After more than two years of us facing a pandemic, I finally got Covid for the first time last week. I had two coworkers that went to the office while being sick in the beginning of the week that later tested positive. After a couple of days, all of us who were still working in the office got tested, but I was the only one who got back a positive result. Luckily, I have no other symptoms besides a little fatigue, so the French policy is that if you get a negative test on the 5th day after two days without a fever, you can leave the quarantine period. While stating home and resting for all these days has not been as bad as I thought it would be, today is my 5th day and hopefully tomorrow I’ll be able to go back to the real world!
Since my first week in France, the difference in communication styles has been one of my major challenges. In the beginning, the low-context culture combined with a low level of casual French comprehension made me feel as if all I learned in French classes over these past couple years was not enough. The lack of details when explaining something or giving directions is very different from what I am used and it can all get a little confusing. At moments, it was very discouraging, but as time went on, I realized that there’s little that can be done about it besides putting myself out there and keep trying to get better. Today, even if the low-context communication style is still a little tricky, I feel much more confident asking for people to clarify or further explain what they said.
My first time experiencing a hybrid work environment was this week. At the office, no one works from home except in the case of illness or another major emergency. While the work itself has been going smoothly, I noticed a difference on “email” communication style when comparing it to the US. My supervisor’s instructions tend to be much more vague, as if I am already supposed to know what is said in between the lines. This low context style is quite different, but all I have to do is reply to her with a couple clarifying questions to make sure I understood her instructions.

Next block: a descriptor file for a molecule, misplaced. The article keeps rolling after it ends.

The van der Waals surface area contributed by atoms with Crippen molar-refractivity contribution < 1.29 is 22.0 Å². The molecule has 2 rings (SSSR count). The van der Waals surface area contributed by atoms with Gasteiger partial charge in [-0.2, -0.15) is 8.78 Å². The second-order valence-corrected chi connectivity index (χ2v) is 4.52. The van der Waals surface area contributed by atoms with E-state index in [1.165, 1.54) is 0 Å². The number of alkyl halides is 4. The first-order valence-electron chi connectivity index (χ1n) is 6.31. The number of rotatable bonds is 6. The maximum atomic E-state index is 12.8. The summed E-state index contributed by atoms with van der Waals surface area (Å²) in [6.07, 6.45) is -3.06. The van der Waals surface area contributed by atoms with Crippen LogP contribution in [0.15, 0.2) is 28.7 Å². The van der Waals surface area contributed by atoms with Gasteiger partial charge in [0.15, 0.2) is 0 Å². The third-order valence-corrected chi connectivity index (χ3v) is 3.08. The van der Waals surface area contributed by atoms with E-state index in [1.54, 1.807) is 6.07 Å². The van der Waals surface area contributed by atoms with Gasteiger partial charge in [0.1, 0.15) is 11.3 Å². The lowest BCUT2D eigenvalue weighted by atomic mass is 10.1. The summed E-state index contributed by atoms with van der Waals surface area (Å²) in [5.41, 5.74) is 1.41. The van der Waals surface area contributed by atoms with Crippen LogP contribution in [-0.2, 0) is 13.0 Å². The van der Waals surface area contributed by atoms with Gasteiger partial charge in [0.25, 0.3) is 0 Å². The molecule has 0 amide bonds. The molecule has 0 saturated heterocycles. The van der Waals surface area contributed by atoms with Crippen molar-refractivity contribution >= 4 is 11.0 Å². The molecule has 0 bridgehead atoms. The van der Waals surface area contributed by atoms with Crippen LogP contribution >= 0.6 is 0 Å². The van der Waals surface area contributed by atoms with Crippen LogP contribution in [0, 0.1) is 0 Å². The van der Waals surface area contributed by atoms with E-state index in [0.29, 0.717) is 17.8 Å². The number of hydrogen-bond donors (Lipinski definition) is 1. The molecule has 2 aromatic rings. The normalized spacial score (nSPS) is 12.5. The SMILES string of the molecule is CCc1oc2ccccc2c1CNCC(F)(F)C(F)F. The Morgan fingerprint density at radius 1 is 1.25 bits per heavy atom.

As I am working with translation, research, and writing, I heavily depend on my coworkers’ feedback to make sure what I am doing falls within the NGO’s standards. Particularly, there is one coworker that checks my work every couple of days in order to fix any French grammar mistakes or fact-check the content of my writing. Initially, I interpreted her communication style as being very direct and without any of the “sugar coating” that we’re used to seeing it more in the U.S. It could very much come out as being rude sometimes, but I constantly had to remind myself that it is simply a difference in communication style. Over the weeks, not only did my comprehension get better, but I also started to better understand her style and feel more comfortable with it.
Another challenge was understanding the more casual conversations that happen at work. Not only had I never been exposed to native people that talk fast and use a much more casual vocab that is not taught in school, but understanding the language nuances and humor is also not easy. It took me a couple of weeks to notice that I was understanding things better, but even then, it was hard to get the details of conversations because a lot of things are simply implied. It was surely intimidating at times, but nothing too bad that would stop me from wanting to really focus and understand what my coworkers are talking about during lunch break.
While I haven’t had a specific situation where a miscommunication disaster occurred, I would say that it is still my biggest fear. In the US, we are taught to always be on our best game when it comes to communicating, and while I am sure the same happens in France, the difference in styles always makes me doubt myself. However, I am sure this is also just a part of the process and, in a way, I already expected it. As I am entering the second to last internship week, hopefully everything will keep going smoothly and no miscommunication situations will come up!